In today’s society we all tend to look for guarantees and sure bets. If you’ve read the last section about what can go wrong with surgery, you’ll understand that it would be unfair for me to guarantee you a perfect surgical outcome. Of course, the odds weigh heavily in your favor. Still, I often tell patients that if you ever find a doctor who professes a flawless record or guarantees a perfect result, you should run, not walk, out the door.
While I cannot guarantee the outcome of your surgery, I can, however, guarantee one thing: my 100% effort. If your case is challenging and takes longer than expected, I can assure you that nobody will rush and we’ll stay as long as it takes. If you have a problem after the surgery, you can be seen any time of day, any day of the week.
People often ask me, why feet? Feet are not glamorous, and by most standards are dirty and downright ugly. If you have found your way to this site, however, you likely have a sense of how disabling foot and ankle pain can be. You probably understand how much a dysfunctional foot can interfere with your life.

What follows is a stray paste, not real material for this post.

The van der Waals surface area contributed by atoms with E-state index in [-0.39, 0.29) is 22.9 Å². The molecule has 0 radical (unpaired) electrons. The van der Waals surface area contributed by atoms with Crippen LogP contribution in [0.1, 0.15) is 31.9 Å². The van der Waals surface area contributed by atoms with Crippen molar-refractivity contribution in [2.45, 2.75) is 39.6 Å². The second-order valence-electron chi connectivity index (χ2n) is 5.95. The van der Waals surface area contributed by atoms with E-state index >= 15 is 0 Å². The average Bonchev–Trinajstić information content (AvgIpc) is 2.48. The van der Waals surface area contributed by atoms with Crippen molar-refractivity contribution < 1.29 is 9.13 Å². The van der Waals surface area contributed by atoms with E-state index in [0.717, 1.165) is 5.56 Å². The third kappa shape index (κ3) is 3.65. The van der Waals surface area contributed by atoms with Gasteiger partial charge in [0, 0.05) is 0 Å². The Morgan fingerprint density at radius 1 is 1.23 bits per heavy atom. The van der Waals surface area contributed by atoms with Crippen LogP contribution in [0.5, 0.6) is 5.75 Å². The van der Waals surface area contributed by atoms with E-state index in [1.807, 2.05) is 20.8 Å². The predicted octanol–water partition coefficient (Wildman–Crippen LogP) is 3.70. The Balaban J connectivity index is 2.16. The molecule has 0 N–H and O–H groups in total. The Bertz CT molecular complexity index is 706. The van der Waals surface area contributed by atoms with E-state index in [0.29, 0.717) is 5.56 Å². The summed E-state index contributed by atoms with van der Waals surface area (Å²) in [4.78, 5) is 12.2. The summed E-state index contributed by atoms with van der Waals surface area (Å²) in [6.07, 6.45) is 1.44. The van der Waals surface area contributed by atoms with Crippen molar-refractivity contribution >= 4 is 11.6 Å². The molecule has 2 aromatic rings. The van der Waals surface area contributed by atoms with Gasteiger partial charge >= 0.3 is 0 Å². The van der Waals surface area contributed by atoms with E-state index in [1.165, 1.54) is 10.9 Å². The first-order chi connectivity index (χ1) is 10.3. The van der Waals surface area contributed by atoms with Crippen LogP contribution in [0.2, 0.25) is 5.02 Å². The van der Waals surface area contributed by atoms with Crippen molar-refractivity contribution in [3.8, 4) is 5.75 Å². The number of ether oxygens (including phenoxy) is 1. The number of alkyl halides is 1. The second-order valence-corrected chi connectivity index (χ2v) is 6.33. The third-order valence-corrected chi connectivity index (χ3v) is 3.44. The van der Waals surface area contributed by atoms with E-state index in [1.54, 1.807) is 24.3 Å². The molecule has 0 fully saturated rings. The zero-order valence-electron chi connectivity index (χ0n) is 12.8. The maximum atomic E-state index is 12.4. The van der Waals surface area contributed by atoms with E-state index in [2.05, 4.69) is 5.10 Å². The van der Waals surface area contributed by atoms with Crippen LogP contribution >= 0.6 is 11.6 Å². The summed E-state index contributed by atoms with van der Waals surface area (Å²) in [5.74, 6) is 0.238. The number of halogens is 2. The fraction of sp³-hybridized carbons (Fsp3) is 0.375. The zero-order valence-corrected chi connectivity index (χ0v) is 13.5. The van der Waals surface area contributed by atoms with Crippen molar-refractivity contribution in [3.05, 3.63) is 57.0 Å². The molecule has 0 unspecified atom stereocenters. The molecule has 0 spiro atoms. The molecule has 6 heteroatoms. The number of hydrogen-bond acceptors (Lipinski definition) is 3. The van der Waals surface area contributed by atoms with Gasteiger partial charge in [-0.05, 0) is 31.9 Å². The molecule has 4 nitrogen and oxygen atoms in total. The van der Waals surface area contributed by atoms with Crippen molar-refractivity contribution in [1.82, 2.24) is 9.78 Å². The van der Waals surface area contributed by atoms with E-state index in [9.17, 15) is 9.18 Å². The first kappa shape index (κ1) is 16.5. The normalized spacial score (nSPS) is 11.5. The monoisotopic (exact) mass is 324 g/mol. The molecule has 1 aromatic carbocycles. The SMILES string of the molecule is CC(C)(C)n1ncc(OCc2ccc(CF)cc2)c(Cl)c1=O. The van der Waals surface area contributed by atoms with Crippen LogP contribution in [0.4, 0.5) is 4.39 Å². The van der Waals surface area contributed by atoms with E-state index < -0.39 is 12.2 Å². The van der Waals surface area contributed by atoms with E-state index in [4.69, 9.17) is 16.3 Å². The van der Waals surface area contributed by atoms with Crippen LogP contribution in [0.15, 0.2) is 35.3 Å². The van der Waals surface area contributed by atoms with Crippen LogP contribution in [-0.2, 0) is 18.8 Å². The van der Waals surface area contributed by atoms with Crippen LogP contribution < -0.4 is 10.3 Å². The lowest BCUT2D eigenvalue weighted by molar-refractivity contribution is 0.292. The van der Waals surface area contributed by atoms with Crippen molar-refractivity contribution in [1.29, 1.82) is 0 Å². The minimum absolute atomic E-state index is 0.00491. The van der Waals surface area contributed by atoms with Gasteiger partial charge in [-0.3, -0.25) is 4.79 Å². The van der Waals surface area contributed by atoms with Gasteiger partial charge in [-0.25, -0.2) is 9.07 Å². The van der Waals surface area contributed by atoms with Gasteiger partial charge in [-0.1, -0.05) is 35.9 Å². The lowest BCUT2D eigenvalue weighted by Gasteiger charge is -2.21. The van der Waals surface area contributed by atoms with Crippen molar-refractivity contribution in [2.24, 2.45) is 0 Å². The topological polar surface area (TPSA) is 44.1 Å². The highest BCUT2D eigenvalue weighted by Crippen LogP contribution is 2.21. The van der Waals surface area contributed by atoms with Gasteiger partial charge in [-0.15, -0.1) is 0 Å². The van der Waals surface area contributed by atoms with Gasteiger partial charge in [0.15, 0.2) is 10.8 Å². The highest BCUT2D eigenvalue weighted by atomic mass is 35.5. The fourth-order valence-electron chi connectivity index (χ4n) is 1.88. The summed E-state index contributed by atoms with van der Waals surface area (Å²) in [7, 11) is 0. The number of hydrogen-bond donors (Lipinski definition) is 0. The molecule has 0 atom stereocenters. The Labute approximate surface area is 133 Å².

Approximately 20 years ago, I underwent the first of three major surgeries on my own foot. These were hindfoot reconstructions for a congenital problem. One of my surgeries was complicated by a nerve injury. My personal experience has instilled in me true compassion for patients with foot and ankle problems. I have lived with foot pain and have been through the frustrations of long recovery periods. Because of this, I am truly devoted to helping others with foot and ankle pain. Further, I am driven to continually improve my surgical skills and knowledge and to advance Foot and Ankle Surgery through clinical research.
Foot and Ankle Surgery is a complex and challenging field. No one, including myself, can guarantee that you will have a good result. Nor can anyone guarantee that you will not have a complication from treatment. Thus, most surgical consent forms claim, ‘no guarantees or promises can be made.’ However, I like to point out that in the end this is still an inaccurate clause. There is one guarantee that I can make, and that is my 100% effort and devotion to your care. This is my pledge to you.